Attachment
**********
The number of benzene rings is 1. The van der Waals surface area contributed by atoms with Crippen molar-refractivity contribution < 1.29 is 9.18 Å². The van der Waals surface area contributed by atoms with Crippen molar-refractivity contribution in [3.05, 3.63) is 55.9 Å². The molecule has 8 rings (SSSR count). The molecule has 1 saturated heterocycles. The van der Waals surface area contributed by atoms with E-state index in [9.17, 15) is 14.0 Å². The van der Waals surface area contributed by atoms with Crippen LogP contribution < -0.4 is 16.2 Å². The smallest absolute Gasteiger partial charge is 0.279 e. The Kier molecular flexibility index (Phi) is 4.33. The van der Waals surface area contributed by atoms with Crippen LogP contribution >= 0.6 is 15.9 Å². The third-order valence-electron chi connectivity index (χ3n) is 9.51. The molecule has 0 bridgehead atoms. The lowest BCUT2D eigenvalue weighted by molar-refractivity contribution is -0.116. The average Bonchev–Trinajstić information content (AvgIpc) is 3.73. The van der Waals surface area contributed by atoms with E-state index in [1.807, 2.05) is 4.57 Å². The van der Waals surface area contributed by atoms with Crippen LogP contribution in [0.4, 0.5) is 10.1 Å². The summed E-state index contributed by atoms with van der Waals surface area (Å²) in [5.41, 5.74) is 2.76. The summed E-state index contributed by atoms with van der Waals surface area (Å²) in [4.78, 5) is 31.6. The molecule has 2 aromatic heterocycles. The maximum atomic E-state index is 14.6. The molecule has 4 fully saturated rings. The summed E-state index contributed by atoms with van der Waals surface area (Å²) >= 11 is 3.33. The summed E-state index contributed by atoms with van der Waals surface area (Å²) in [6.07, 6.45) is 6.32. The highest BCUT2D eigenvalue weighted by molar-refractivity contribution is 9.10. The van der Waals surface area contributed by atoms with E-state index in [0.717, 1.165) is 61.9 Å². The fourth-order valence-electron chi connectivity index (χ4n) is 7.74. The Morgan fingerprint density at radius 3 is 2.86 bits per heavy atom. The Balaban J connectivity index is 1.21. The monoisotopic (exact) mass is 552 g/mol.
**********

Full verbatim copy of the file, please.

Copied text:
The number of benzene rings is 1. The van der Waals surface area contributed by atoms with Crippen molar-refractivity contribution < 1.29 is 9.18 Å². The van der Waals surface area contributed by atoms with Crippen molar-refractivity contribution in [3.05, 3.63) is 55.9 Å². The molecule has 8 rings (SSSR count). The molecule has 1 saturated heterocycles. The van der Waals surface area contributed by atoms with E-state index in [9.17, 15) is 14.0 Å². The van der Waals surface area contributed by atoms with Crippen LogP contribution < -0.4 is 16.2 Å². The smallest absolute Gasteiger partial charge is 0.279 e. The Kier molecular flexibility index (Phi) is 4.33. The van der Waals surface area contributed by atoms with Crippen LogP contribution >= 0.6 is 15.9 Å². The third-order valence-electron chi connectivity index (χ3n) is 9.51. The molecule has 0 bridgehead atoms. The lowest BCUT2D eigenvalue weighted by molar-refractivity contribution is -0.116. The average Bonchev–Trinajstić information content (AvgIpc) is 3.73. The van der Waals surface area contributed by atoms with E-state index in [1.807, 2.05) is 4.57 Å². The van der Waals surface area contributed by atoms with Crippen LogP contribution in [0.4, 0.5) is 10.1 Å². The summed E-state index contributed by atoms with van der Waals surface area (Å²) in [5.41, 5.74) is 2.76. The summed E-state index contributed by atoms with van der Waals surface area (Å²) in [4.78, 5) is 31.6. The molecule has 2 aromatic heterocycles. The maximum atomic E-state index is 14.6. The molecule has 4 fully saturated rings. The summed E-state index contributed by atoms with van der Waals surface area (Å²) >= 11 is 3.33. The summed E-state index contributed by atoms with van der Waals surface area (Å²) in [6.07, 6.45) is 6.32. The highest BCUT2D eigenvalue weighted by molar-refractivity contribution is 9.10. The van der Waals surface area contributed by atoms with E-state index in [0.717, 1.165) is 61.9 Å². The fourth-order valence-electron chi connectivity index (χ4n) is 7.74. The Morgan fingerprint density at radius 3 is 2.86 bits per heavy atom. The Balaban J connectivity index is 1.21. The monoisotopic (exact) mass is 552 g/mol.